How To Thrive In Work
Do you love your job?
A 2018 poll found that two-thirds of workers are either not engaged or are actively disengaged. Maybe you’re part of that statistic?
Let’s be honest: we’ve all fantasized about landing our “dream job” – but in a fallen world, it just never pans out the way we thought. Regardless of what you’re doing for work today or if you even have work during the pandemic, here are six gospel principles that will allow you to thrive spiritually in your place of employment.
(And perhaps more importantly, keep your work balanced with your other life, family, ministry, and relationship commitments.)
1. The gifts that you employ in your work come from and belong to God.
Your career is not about applying your abilities to achieve the life you have always dreamed of. Such an approach to work is worryingly self-centered. The Bible teaches you that work is the regular place where God calls you to be a good steward of the gifts, opportunities, and abilities he has given you.
2. The time that you invest in work belongs to the Lord.
God is the only being in the universe who exists in timelessness. He has created us to live in and for a particular time and place (Acts 17:26). Therefore, we must do all he has called us to do within the limits of the time he has given. And that means if we spend too much time at work, it will take time away from the other things to which God has called us.
3. You are called to live for something bigger than yourself.
By grace, God has connected you to an eternal reality. You are not at the center of things. What you want should not be the principal motivator of what you do and how you spend your time. The choices and investment you make concerning work must always submit to the reality that you have been connected to an eternal kingdom (Matt 6:33).
4. Success is not about accruing power but about resting in God’s power.
Whatever power we have been granted in work is not independent power to use however we wish. All human power is representative, ambassadorial power (2 Cor. 5:20). God calls us to use it in a way that is consistent with values that he makes clear in his Word.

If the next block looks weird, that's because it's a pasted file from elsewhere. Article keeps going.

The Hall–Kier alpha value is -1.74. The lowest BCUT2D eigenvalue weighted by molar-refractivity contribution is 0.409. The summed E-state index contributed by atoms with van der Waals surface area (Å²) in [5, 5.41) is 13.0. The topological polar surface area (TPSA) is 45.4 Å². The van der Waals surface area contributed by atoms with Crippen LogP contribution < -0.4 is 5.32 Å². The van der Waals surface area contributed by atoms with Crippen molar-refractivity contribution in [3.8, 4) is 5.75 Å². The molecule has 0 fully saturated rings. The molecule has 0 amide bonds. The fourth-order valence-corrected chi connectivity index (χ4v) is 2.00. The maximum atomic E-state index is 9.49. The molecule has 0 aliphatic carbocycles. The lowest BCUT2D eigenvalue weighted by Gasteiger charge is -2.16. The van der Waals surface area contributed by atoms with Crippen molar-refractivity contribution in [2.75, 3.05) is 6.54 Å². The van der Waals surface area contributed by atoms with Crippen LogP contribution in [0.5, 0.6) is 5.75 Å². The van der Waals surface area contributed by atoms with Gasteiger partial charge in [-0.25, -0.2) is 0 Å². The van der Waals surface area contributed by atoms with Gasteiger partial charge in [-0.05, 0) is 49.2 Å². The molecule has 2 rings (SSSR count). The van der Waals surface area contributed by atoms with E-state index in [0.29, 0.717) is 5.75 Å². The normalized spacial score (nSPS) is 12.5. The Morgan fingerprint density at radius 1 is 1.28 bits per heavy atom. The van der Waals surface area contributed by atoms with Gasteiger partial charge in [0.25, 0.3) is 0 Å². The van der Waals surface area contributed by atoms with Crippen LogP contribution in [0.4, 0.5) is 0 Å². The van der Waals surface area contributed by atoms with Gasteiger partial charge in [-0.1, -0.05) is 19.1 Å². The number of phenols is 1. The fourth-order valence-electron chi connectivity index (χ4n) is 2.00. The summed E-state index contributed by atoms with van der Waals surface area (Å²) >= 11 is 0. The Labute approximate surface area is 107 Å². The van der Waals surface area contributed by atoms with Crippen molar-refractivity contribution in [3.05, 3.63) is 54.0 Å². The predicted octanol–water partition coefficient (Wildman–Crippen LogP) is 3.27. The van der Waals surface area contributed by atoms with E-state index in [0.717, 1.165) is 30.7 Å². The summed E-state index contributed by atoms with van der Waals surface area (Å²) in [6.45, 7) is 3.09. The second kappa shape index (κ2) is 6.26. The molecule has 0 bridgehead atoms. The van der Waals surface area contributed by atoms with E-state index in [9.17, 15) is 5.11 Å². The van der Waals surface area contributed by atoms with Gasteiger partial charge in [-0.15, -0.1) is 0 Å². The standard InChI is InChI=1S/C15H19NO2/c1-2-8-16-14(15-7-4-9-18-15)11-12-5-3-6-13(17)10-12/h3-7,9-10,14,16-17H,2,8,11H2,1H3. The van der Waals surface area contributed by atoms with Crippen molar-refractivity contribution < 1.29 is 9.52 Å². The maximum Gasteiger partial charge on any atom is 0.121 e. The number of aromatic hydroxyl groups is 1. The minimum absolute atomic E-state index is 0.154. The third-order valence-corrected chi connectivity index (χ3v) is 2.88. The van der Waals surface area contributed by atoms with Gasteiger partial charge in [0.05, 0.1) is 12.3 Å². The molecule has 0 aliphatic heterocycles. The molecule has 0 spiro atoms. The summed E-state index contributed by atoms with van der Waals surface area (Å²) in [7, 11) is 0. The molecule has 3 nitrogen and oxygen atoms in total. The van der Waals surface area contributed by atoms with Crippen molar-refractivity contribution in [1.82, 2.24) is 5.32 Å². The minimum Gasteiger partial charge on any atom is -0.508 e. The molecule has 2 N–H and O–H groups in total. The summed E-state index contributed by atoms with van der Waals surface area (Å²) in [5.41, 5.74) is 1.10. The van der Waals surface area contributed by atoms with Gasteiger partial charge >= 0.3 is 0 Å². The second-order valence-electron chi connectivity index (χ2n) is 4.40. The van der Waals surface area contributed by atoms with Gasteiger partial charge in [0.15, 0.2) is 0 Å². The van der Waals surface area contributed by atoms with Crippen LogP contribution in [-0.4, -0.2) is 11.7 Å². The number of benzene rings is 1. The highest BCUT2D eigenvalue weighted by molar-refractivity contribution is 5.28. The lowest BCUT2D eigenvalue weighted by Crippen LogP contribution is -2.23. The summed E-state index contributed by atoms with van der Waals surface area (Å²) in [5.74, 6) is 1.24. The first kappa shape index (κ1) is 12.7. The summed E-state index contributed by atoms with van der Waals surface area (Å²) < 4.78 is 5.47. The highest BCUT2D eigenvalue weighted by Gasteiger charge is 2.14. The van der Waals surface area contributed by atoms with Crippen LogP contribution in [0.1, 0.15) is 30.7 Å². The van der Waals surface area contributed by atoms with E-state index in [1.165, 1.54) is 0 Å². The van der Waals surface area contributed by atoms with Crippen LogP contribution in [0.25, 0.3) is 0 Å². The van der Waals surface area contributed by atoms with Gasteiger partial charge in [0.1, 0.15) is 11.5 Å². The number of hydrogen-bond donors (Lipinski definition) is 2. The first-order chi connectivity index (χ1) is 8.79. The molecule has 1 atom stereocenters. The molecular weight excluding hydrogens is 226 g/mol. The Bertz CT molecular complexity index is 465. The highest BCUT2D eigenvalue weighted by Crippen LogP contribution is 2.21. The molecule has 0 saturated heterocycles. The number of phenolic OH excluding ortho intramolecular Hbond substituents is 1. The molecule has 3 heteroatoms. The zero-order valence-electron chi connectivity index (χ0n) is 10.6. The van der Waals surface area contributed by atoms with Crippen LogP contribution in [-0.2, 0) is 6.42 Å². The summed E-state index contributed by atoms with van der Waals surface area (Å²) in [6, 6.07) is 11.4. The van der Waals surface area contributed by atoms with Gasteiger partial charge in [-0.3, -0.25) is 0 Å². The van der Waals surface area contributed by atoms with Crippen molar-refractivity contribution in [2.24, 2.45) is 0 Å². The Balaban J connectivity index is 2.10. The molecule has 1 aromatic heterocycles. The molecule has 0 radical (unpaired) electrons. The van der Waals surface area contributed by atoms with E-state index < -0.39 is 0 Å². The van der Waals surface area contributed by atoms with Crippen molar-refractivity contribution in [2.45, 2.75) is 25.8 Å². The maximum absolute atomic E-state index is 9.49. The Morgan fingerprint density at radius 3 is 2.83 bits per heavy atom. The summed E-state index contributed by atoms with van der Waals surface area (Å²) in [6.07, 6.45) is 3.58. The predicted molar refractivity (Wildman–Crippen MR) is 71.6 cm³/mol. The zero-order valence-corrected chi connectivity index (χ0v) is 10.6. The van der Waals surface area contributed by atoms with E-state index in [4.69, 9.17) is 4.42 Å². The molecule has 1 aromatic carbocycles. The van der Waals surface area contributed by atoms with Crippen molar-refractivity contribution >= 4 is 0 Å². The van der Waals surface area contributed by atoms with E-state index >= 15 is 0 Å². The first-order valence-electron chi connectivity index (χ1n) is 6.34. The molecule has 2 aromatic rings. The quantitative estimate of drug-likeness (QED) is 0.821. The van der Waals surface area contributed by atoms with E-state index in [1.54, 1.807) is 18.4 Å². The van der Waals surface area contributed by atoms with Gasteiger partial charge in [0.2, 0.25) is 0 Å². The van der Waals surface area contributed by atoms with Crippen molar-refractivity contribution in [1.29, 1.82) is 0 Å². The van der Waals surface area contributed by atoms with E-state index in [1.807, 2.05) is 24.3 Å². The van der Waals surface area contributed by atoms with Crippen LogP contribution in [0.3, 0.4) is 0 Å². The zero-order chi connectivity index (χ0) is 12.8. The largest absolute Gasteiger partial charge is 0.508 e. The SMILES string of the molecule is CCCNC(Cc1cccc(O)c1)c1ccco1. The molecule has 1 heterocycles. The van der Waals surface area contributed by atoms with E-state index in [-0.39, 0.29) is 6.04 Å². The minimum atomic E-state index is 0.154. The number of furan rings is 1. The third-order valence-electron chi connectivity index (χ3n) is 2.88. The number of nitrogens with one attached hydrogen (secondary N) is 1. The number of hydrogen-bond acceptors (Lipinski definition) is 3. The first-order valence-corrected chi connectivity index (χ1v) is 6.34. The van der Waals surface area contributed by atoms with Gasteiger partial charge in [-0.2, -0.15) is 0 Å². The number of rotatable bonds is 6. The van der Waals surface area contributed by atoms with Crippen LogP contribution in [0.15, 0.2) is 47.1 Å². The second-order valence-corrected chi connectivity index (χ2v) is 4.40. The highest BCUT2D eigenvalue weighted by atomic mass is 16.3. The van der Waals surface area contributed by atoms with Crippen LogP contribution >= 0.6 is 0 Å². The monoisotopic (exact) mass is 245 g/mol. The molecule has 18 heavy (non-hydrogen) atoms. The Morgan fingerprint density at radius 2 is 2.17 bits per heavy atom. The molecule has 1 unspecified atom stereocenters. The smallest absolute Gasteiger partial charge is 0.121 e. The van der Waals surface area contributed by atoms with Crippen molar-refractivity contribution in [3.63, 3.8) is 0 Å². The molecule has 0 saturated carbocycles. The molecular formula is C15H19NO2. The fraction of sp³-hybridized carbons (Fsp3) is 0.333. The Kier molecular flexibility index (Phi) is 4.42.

5. God is too wise and loving ever to call you to one area of responsibility that will necessitate you to be irresponsible in another.
God will never call you to a career that makes biblical commitments to your family and your church impossible. If it seems impossible, you are in that situation not because God’s calls are unmanageable but because you are seeking to get things out of work that you should not.
6. By grace, God welcomes you to rest in the knowledge that you will find everything you need in him.
Rather than our life of work being driven by “I’ve got to have _________,” it can now be shaped by “Look at the amazing things I have been given.” Rather than work being driven by anxious need (Matt. 6:25-34), it can now be shaped by worshipful gratitude.
Yes, you are committed to work because God calls you to labor, but as you work, you can rest in his covenantal commitment to meet every one of your needs! (Phil. 4:19)
1. Are you either not engaged or actively disengaged at work? What are some reasons for your discontent, and what might this reveal about your heart?
2. Are you excited to get up for work most days? What do you love most about your job, and why? What might that reveal about your heart?
3. What gifts and abilities has God given you that allow you to be successful? How can you be a better steward of those gifts this week, both in and out of work? Come up with a practical strategy.
4. How did you allocate your time this week between work, family, ministry, and relationships? Did one area suffer because of your commitment to work? Be specific in your analysis.
5. Are you anxious about anything today? Are you working too hard to try and provide what God has already promised? Even if you are not working, how can you preach the gospel to yourself by reading Matthew 6:25-34 again?
- SOURCE: Employee Engagement on the Rise in the U.S. (Gallup, August 26, 2018)
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